Archive for Barbarella

Durand Durand Durand

Posted in FILM with tags , , , , , , on September 20, 2016 by dcairns


No, I’m not singing the PINK PANTHER theme tune — Durand Durand is a character in BARBARELLA who is introduced to us by Barb’s boss*, Claude Dauphin, and Durand singular is a character played by the selfsame M. Dauphin in LE MONDE TREMBLERA (1939), first mentioned yesterday. So I’m obsessed with completing this incipient trilogy, either by finding a third Dauphin sci-fi movie, or a third Dauphin movie involving a character called Durand. Call it OCD (Obsession Claude Dauphin).


Durand/Dauphin, assisted by the poacher from RULES OF THE GAME, has invented a sort of Strickfadenesque apparatus which allows him to expose a kind of photographic plate which then yields a sort of life-line which can be interpreted to yield the exact date of the subject’s forthcoming demise, no matter what causes it. It’s tested on a prisoner bound for the guillotine — the authorities attempt to pull a fast one by commuting his sentence — and he expires of an infarction on the spot and at the exact moment foretold.


Along for the ride is his backer, Erich Von Stroheim (a nimble and heartfelt bit of work from the occasional leaden star), whose Big Idea is to sell the machine to an insurance company which can use it to eliminate bad risks. But Dauphin/Durand, possessed of the Edison spark, wants his gift to be available to everyone who can afford it. The trouble is, once wealthy, powerful individuals have yielded to the morbid urge to gaze upon the hour of their ends, they tend to become disincentivized with regards to running huge corporations or whatever important work they do. Worldwide economic chaos looms. And then Durand/Dauphin, perhaps foolishly, pulls a Seth Brundle, getting drunk and testing his invention on himself…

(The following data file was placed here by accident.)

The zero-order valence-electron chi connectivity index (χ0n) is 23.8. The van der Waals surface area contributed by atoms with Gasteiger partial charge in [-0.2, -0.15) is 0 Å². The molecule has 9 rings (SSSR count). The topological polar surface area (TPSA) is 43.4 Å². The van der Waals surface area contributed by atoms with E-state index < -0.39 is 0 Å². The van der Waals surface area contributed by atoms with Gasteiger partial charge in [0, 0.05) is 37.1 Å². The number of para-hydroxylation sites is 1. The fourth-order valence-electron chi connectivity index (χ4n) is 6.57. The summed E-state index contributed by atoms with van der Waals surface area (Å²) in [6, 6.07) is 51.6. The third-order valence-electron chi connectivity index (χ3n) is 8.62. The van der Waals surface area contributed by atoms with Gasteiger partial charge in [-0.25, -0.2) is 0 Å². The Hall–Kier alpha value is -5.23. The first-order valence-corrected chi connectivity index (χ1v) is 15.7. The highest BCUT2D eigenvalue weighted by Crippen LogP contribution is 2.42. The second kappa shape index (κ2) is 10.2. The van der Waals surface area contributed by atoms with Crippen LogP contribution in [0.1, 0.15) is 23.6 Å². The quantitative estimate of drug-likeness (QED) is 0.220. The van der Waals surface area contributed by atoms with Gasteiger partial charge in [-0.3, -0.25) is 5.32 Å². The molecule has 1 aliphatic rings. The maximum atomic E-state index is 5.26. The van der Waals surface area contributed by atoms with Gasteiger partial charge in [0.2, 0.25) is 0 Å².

Richard Pottier directs, not too ably — he persistently fails to match closeups so that a shot of Stroheim looking screen left is intercut with a shot of Dauphin also looking screen left. “What is there, screen left, that’s so interesting?” the audience wonders. But the photography and script are strong — Clouzot and his collaborator J. Villard pull of a great running gag with a poltroon who’s been promised he’ll live to be 100: bored already in his 40s, he attempts to shoot himself but continually fails… The film’s jarring tonal shifts aren’t typical of Clouzot, but its cynicism is — even as it positions itself as a warning against cynicism.


*Being Barbarella’s boss sounds like a pretty good position to have. How do you get to be Barbarella’s boss? Is there a form you have to fill in? I hate forms, but I would fill this one in quickly and efficiently. I guess, technically (and according to the credits) he’s actually President of the Earth, which sounds like a lot of work, responsibility etc. I wonder if you could leave the presidential duties to someone else and just be Barbarella’s boss. It would be worth being President of Earth if Barbarella was included in the deal, I guess, but I would worry that running an entire G-class planet might eat up most of my time and leave me with very little opportunity to tell Barbarella to do things (missions, etc), which would be a bitter irony indeed.

A Date for Your Diary

Posted in FILM with tags , , , on September 19, 2016 by dcairns